Hometree Halved

A little over two years ago, I wrote a blog post titled Hometree. We had just seen the movie Avatar shortly before and then I came upon this tree in a little greenbelt close to our bank. It’s an odd area, amidst office buildings, with no benches or other comforts to encourage anyone to visit there but it’s very lovely. Maybe it’s just meant to be appreciated as you drive by but I like to stop there from time to time.

Anyway, this Hometree is a mammoth mesquite tree with huge, winding, gnarled limbs wrapping around each other and even wrapping around limbs in adjacent trees. A few weeks ago, Tony and I stopped there after going to the bank because he had never seen Hometree up close. Poor Hometree looked pretty sickly, dead limbs, dried leaves. In fact, several of the mesquite trees looked pretty bad even though the grass is plush and well-watered.

Then, about 2 weeks ago, I drove by and glanced at Hometree and half of her was gone! I took my camera back a couple days later and documented what is left.

I think the largest of the two main limbs is what was removed.

A little bit of a difference, huh?

She still has a certain grace but not the majesty she once had.

This one, below, is Hometree’s partner tree, also thinned out. Hometree’s branches (on the upper right side of the photo) still reach toward and intertwine with the other tree’s limbs.

I’m glad they are attempting to save the trees rather than cut them down, though.

You can see that there were several more large limbs removed.

Hang in there, Hometree.

Can You Imagine?
For example, what the trees do
not only in lightening storms
or the watery dark of a summer’s night
or under the white nets of winter
but now, and now, and now – whenever
we’re not looking.  Surely you can’t imagine
they don’t dance, from the root up, wishing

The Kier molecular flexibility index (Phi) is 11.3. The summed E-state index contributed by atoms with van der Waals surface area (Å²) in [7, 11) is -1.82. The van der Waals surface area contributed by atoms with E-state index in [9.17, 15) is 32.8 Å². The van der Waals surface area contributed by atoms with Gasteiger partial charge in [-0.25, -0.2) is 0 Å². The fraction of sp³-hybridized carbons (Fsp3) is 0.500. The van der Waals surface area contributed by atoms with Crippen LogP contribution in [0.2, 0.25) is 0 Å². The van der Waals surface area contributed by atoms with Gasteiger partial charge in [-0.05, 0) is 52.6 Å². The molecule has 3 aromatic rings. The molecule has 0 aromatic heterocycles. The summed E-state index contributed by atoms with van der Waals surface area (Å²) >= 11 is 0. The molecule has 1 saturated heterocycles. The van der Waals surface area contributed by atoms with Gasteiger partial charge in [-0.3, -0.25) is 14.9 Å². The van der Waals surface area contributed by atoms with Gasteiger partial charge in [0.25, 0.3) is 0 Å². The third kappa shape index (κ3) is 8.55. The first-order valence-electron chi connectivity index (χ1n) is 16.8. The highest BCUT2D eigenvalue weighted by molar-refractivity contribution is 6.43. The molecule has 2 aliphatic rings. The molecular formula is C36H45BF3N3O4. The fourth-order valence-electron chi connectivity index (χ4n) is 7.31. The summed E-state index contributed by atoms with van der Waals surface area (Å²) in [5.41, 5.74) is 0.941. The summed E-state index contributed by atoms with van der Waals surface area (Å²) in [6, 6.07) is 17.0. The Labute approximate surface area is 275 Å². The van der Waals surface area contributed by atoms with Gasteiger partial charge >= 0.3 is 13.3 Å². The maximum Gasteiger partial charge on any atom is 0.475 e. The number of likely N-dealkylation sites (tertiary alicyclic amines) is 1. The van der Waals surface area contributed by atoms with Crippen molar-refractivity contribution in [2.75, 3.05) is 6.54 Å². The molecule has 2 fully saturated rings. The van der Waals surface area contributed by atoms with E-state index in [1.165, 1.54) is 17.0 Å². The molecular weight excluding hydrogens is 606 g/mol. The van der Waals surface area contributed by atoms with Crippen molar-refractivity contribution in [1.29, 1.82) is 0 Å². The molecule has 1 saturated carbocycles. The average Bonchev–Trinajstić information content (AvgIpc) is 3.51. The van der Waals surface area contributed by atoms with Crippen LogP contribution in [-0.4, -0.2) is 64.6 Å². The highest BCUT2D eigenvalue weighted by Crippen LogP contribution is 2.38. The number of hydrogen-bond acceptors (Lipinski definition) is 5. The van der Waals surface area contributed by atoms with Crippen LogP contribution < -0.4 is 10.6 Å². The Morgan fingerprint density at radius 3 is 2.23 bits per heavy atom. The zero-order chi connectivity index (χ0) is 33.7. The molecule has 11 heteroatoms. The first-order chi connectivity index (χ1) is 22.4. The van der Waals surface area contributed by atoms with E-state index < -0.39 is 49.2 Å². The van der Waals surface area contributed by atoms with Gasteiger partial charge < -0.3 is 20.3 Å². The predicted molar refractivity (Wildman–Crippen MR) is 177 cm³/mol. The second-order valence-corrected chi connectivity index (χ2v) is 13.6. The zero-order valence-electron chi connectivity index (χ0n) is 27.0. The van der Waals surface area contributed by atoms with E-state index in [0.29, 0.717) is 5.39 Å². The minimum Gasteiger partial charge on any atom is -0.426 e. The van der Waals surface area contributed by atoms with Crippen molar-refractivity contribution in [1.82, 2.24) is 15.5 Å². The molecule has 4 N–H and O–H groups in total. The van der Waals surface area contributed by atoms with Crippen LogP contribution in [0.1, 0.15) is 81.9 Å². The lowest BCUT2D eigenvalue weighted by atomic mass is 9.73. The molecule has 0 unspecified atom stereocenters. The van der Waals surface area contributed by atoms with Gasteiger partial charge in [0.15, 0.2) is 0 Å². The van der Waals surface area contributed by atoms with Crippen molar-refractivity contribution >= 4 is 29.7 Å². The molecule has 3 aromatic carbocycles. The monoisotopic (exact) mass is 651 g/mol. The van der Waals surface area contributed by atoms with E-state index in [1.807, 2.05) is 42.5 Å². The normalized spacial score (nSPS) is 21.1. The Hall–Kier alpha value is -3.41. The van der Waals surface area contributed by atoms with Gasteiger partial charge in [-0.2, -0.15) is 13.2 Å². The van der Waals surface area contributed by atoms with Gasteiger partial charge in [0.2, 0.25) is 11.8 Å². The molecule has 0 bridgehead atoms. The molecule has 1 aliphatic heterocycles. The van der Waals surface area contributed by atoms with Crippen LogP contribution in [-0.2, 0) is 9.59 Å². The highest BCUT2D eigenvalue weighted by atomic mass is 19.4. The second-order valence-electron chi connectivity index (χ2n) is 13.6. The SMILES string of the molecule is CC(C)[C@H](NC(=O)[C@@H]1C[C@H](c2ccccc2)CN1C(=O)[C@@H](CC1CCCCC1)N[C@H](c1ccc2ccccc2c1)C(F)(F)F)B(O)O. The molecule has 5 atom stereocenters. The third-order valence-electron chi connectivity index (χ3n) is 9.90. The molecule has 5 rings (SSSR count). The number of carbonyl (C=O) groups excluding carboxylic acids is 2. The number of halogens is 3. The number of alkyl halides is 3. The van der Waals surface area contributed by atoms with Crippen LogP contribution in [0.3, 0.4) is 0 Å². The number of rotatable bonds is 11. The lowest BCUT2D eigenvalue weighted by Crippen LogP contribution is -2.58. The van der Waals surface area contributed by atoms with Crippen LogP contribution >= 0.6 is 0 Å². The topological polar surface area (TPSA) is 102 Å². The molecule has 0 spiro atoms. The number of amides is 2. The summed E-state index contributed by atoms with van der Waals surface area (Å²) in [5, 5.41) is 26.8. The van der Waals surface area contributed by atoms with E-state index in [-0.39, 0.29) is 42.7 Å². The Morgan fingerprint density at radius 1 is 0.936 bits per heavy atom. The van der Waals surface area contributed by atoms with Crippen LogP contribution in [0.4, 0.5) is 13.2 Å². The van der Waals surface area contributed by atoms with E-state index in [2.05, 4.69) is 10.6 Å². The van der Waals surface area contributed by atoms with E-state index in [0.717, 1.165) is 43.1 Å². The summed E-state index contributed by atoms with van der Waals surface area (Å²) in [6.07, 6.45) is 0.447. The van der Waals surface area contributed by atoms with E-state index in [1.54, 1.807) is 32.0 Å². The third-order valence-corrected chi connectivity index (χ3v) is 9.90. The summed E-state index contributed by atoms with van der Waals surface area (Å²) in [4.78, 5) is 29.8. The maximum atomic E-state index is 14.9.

to travel a little, not cramped so much as wanting
a better view, or more sun, or just as avidly
more shade – surely you can’t imagine they just
stand there loving every
minute of it, the birds or the emptiness, the dark rings
of the years slowly and without a sound
thickening, and nothing different unless the wind,
and then only in its own mood, comes
to visit, surely you can’t imagine
patience, and happiness, like that.
~ Mary Oliver ~
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6 responses to “Hometree Halved

  1. That was a wonderful tree and it’s sad that it encountered problems, but it’s good that they tried to save it.

  2. So sad to see when that happens. We have some really old Beech trees in an area that the town takes really good care of (the area is called “Longwood Mall”. It was designed by Frederick Law Olmstead. A couple of years ago they had to remove one of the trees. it had fallen over and part of it took root. It was really unusual as well as humongous but I guess they decided it was dangerous as well.

  3. It’s a shame about that pretty tree. However, it’s better that it be saved as you mention.

  4. It was saddening to see the change. I wonder if the removal was done to remove a diseased portion..I would hope there was some real reason for this mutilation. Nice series of such a venerable tree.

  5. Oh, Candace!! This is just massively sad! Personally, I’ve believed for a long time that it’s a sin to cut down a tree. They put so much energy into growing in the first place. We never get a Christmas tree unless it’s potted and can be transplanted later.

    This belief came about because I had a Flowering Plum in my yard and didn’t like it because of the dark purple leaves. I had my gardener take it out and replace it with a Raywood ash while I was at work. I came home to find a nice green-leafed tree in front of the window, but in a neatly-stacked pile in the street was…wood that was pink all the way through with a darker pink right in the middle. It broke my heart.

    I suppose on the positive side now there is a place to sit. But oh, what a loss! I love the poem. It reminds me of a line from the song Colors of the Wind in the movie Pocahontas…”How high can the sycamore grow? If you cut it down, then you’ll never know.”

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